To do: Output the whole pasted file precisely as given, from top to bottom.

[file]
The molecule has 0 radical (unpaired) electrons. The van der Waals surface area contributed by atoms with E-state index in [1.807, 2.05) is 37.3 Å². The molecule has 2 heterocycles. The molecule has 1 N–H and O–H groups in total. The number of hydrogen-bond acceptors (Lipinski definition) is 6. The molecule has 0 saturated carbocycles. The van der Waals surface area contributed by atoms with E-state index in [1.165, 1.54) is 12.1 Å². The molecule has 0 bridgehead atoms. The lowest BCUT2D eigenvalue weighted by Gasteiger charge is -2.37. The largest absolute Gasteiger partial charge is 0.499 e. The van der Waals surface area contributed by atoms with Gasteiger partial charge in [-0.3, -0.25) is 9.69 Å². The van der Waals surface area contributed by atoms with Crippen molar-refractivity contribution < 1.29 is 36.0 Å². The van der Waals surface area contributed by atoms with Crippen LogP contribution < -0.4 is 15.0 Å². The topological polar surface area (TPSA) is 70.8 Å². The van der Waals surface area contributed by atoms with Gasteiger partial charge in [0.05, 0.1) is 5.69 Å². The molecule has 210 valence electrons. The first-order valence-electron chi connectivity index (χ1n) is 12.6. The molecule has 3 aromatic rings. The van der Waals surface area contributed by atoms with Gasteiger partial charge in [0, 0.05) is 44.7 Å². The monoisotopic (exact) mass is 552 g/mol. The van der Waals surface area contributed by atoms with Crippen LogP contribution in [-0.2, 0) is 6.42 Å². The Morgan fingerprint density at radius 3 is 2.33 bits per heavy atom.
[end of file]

The molecule has 0 radical (unpaired) electrons. The van der Waals surface area contributed by atoms with E-state index in [1.807, 2.05) is 37.3 Å². The molecule has 2 heterocycles. The molecule has 1 N–H and O–H groups in total. The number of hydrogen-bond acceptors (Lipinski definition) is 6. The molecule has 0 saturated carbocycles. The van der Waals surface area contributed by atoms with E-state index in [1.165, 1.54) is 12.1 Å². The molecule has 0 bridgehead atoms. The lowest BCUT2D eigenvalue weighted by Gasteiger charge is -2.37. The largest absolute Gasteiger partial charge is 0.499 e. The van der Waals surface area contributed by atoms with Gasteiger partial charge in [-0.3, -0.25) is 9.69 Å². The van der Waals surface area contributed by atoms with Crippen molar-refractivity contribution < 1.29 is 36.0 Å². The van der Waals surface area contributed by atoms with Crippen LogP contribution < -0.4 is 15.0 Å². The topological polar surface area (TPSA) is 70.8 Å². The van der Waals surface area contributed by atoms with Gasteiger partial charge in [0.05, 0.1) is 5.69 Å². The molecule has 210 valence electrons. The first-order valence-electron chi connectivity index (χ1n) is 12.6. The molecule has 3 aromatic rings. The van der Waals surface area contributed by atoms with Gasteiger partial charge in [0, 0.05) is 44.7 Å². The monoisotopic (exact) mass is 552 g/mol. The van der Waals surface area contributed by atoms with Crippen LogP contribution in [-0.2, 0) is 6.42 Å². The Morgan fingerprint density at radius 3 is 2.33 bits per heavy atom.